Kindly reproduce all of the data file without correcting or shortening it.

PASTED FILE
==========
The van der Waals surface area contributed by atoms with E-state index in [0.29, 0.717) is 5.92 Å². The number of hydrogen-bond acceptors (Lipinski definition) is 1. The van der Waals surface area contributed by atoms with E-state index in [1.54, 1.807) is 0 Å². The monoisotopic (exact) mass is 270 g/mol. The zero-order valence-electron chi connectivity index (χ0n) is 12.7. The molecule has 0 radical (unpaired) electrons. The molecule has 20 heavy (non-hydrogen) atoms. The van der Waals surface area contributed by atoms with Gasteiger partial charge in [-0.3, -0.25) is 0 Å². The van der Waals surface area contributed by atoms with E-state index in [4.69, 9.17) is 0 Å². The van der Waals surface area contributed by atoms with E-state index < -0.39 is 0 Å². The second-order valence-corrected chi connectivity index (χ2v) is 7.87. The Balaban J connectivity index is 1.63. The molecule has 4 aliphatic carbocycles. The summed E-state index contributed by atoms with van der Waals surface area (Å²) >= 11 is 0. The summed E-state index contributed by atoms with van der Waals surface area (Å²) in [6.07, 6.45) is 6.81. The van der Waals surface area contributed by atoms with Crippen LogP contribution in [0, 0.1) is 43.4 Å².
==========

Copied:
The van der Waals surface area contributed by atoms with E-state index in [0.29, 0.717) is 5.92 Å². The number of hydrogen-bond acceptors (Lipinski definition) is 1. The van der Waals surface area contributed by atoms with E-state index in [1.54, 1.807) is 0 Å². The monoisotopic (exact) mass is 270 g/mol. The zero-order valence-electron chi connectivity index (χ0n) is 12.7. The molecule has 0 radical (unpaired) electrons. The molecule has 20 heavy (non-hydrogen) atoms. The van der Waals surface area contributed by atoms with Gasteiger partial charge in [-0.3, -0.25) is 0 Å². The van der Waals surface area contributed by atoms with E-state index in [4.69, 9.17) is 0 Å². The van der Waals surface area contributed by atoms with E-state index < -0.39 is 0 Å². The second-order valence-corrected chi connectivity index (χ2v) is 7.87. The Balaban J connectivity index is 1.63. The molecule has 4 aliphatic carbocycles. The summed E-state index contributed by atoms with van der Waals surface area (Å²) >= 11 is 0. The summed E-state index contributed by atoms with van der Waals surface area (Å²) in [6.07, 6.45) is 6.81. The van der Waals surface area contributed by atoms with Crippen LogP contribution in [0, 0.1) is 43.4 Å².